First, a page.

How Many Citations Needed for EB1?

How Many Citations Needed for EB1?

Criteria for Demonstrating Extraordinary Ability

You must meet 3 out of the 10 listed criteria below to prove extraordinary ability in your field:

Many applicants are concerned about their low citation counts.  In reality, citations are only helpful in regards to one of the ten listed criteria – original scientific, scholarly, artistic, athletic, or business-related contributions of major significance to the field.  In many fields where publications are not the norm such as in IT or management professions, citations are completely irrelevant and in other scientific or academic fields like Economics, Business, Computer Science, or Mathematics, they are very hard to come by.  It is very normal for Economics papers to have no citations or be in the low single digits.  This is ok and is not fatal to an EB1 case.  It simply means that we need to identify other criteria on the list to get your case approved.  We have handled hundreds of self petitioned green card such as EB1 and know what USCIS wants to see in order to approve a case.  Over the past 15+ years we have successfully helped clients obtain EB1 green cards in software, engineering, speaking, business, consulting, acting and other fields where the applicants had none to very few citations.  There are many ways to make a strong case without a strong citation record.  For your reference, here are some samples of our approved petitions.  If you’d like our help, please feel free to call us at 312 751 9960 or email us at info@messersmithlaw.com.  

Intent to Revoke Was Sent

A Notice of Intent to Revoke, issued by USCIS, can occur in any type of immigration application or petition, both family based and employment based, that has previously been approved.

The Notice of Intent to Revoke or NOIR is a detailed statement, made by USCIS, of the grounds for the revocation and whether USCIS intends to revoke the petition in whole or in part (and if in part, which part(s)), and shall advise the petitioner of his or her right to review and/or rebut the allegations upon which the intended revocation is based within 30 days of the date of the notice. (“Revoked in part” means that the approval is revoked with regard to one or more, but not all, of the beneficiaries of a multiple beneficiary petition, or with regard to one or more, but not all, of the proposed employment sites or events listed in a multi-site/event petition.) The petitioner may submit evidence in rebuttal within 30 days of receipt of the notice. The director shall consider all relevant evidence presented in deciding whether to revoke the petition in whole or in part. If the petition is revoked in part, the remainder of the petition shall remain approved and a revised approval notice shall be sent to the petitioner with the revocation notice.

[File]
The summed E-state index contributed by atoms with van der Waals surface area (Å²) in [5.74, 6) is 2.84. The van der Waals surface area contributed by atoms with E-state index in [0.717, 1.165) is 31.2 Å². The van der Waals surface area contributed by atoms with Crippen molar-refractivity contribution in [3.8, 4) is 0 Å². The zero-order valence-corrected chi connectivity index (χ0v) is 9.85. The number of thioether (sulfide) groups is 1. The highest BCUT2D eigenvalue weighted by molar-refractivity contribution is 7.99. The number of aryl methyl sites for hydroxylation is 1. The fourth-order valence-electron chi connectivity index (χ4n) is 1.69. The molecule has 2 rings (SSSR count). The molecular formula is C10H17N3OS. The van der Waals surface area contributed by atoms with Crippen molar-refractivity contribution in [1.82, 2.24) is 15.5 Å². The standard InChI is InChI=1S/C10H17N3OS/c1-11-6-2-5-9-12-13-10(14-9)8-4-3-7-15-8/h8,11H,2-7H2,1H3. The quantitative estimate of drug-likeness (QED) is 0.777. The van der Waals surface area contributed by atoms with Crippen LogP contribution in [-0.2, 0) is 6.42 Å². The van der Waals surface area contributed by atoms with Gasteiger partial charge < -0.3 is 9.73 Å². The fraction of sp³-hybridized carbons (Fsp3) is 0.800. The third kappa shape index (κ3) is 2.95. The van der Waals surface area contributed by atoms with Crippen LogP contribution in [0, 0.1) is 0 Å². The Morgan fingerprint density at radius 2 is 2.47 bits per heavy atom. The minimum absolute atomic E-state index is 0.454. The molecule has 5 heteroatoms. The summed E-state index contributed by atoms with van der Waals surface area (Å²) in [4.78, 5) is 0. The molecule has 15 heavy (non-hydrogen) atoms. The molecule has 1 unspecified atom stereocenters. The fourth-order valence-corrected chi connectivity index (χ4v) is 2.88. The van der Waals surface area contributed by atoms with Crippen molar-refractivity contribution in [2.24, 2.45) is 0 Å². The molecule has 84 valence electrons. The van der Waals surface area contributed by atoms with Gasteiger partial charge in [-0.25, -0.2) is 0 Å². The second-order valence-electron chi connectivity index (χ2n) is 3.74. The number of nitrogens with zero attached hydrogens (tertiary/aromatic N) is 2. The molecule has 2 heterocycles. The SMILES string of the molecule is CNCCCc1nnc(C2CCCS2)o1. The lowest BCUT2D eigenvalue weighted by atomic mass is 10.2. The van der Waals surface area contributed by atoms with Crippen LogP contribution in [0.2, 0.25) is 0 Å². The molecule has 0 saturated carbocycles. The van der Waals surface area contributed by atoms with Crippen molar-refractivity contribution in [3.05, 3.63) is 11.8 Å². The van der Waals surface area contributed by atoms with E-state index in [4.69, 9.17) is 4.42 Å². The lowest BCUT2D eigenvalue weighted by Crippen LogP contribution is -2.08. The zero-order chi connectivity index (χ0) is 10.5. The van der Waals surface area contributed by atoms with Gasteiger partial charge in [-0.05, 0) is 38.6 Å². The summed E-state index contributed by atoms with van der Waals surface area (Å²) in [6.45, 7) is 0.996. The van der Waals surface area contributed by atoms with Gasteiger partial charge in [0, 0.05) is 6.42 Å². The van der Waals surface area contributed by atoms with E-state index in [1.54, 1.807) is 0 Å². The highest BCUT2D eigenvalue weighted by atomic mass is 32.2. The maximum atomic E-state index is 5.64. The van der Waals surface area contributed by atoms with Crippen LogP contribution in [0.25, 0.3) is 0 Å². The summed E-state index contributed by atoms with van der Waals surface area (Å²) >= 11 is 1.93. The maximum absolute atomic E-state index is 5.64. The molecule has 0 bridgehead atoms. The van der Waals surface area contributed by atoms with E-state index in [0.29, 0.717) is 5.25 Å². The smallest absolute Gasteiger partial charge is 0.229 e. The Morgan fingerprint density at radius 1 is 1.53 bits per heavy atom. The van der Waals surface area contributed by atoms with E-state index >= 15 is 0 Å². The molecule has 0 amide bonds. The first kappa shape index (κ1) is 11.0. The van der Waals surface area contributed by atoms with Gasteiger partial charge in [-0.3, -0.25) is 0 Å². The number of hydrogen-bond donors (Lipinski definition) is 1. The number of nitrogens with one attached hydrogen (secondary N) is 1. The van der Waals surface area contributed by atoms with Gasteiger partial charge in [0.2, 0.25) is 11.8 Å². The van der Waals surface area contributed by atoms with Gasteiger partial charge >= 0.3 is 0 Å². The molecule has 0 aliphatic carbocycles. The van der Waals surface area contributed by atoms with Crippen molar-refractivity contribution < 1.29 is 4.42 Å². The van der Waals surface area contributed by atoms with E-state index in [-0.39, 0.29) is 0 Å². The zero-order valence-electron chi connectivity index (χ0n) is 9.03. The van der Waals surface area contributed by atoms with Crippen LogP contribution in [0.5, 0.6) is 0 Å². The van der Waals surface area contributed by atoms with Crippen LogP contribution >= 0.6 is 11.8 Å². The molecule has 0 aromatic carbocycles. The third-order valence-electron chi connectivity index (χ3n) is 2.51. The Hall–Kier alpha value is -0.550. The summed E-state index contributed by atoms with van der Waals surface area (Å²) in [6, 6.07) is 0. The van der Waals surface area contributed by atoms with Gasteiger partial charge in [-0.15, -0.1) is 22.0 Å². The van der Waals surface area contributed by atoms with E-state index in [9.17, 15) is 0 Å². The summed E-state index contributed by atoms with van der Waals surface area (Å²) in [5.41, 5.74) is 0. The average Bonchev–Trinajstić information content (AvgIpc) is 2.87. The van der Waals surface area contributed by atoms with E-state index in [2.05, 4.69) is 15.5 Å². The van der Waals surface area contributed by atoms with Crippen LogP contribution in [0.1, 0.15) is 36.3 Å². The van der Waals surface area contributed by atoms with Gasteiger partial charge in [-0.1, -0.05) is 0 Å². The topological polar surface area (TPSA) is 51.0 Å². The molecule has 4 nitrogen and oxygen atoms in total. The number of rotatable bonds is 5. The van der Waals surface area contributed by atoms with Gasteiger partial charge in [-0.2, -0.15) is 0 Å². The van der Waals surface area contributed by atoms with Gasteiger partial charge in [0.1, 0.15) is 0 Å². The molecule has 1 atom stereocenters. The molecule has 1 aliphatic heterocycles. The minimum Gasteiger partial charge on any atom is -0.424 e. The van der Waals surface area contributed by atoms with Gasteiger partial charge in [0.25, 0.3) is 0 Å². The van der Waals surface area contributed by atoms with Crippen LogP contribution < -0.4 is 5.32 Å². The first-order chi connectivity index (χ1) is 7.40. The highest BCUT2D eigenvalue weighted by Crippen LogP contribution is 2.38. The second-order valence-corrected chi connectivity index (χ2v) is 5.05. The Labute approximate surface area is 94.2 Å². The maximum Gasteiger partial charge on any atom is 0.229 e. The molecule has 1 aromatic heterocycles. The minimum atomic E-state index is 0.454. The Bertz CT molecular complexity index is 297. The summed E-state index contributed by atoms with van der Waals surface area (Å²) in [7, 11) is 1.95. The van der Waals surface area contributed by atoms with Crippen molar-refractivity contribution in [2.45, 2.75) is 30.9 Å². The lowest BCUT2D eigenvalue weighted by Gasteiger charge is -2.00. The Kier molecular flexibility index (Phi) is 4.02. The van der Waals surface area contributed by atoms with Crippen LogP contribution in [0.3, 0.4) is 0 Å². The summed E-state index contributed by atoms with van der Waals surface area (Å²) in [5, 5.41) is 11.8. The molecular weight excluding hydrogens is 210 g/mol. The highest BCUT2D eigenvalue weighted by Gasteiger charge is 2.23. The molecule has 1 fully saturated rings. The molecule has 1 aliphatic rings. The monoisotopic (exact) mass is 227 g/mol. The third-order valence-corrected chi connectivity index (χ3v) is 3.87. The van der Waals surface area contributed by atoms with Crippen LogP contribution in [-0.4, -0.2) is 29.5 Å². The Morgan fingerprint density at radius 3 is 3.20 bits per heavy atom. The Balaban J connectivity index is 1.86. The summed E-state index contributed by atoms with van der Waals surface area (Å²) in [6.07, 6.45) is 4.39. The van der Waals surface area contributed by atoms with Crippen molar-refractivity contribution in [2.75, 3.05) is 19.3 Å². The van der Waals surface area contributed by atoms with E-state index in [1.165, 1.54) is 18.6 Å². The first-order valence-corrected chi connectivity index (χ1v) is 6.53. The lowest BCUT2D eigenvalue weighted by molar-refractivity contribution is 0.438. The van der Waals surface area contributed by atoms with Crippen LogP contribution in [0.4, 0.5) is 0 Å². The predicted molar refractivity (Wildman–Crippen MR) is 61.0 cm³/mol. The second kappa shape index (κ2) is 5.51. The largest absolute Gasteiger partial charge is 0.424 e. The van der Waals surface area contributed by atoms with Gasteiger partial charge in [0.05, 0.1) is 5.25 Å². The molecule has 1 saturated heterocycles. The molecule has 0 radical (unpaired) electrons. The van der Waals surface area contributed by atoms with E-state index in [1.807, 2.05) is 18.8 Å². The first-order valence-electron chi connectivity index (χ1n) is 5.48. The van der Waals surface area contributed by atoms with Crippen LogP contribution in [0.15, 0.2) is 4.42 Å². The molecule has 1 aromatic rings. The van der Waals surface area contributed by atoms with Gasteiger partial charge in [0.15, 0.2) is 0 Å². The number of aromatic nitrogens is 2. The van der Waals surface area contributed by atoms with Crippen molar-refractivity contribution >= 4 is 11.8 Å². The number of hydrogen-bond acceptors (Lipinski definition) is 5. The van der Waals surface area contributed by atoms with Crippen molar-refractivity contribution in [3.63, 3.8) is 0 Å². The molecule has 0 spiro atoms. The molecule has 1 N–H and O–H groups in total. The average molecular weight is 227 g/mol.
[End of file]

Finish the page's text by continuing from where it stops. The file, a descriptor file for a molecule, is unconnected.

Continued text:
If the petitioner does not overcome the basis for the revocation, or fails to respond timely, prepare a decision of revocation. A petitioner may file an appeal on a decision to revoke a petition just as if the petition had been denied originally, except that the authorized period for filing the appeal is only 15 days regardless of the type of petition. A petitioner may also file a motion to reopen or reconsider the decision revoking the decision.

The issuance of an NOIR is bad news.  USCIS has already decided there is a good reason to revoke and the response made to the NOIR will be decisive in determining if you will lose or retain your approved petition.  If you receive an NOIR, you must act fast.  If you would like our assistance, you will need to send us a copy of the notice immediately upon receiving it so we have to to investigate and prepare a proper response.  Failure to act quickly will result in revocation.  For your reference, here are some samples of our approved petitions.  If you’d like our help, please feel free to call us at 312-751-9960 or email us at info@messersmithlaw.com

Posted on November 6, 2017 at 7:44 pm by Immigration Lawyer Peter Messersmith · Permalink · Leave a comment
In: NOIR, Notice of Intent to Revoke · Tagged with: ,

NIW Requirements

NIW Requirements

The bare minimum qualification for the NIW standard is that the foreign national is a member of the professions holding an advanced degree, defined as a bachelor’s degree with five years of progressive experience or a Master’s degree or higher OR has exceptional ability in the sciences, arts or business.  Exceptional ability is defined as “a degree of expertise significantly above that ordinarily encountered.”  The foreign national can prove this by showing they meet at least three of the following criteria:

Foreign nationals seeking a national interest waiver must also demonstrate that waiving the labor certification process be waived because it is in the interest of the United States. Though the jobs that qualify for a national interest waiver are not defined by statute, national interest waivers are usually granted to those who have exceptional ability and whose employment in the United States would greatly benefit the nation. Those seeking a national interest waiver may self-petition (they do not need an employer to sponsor them).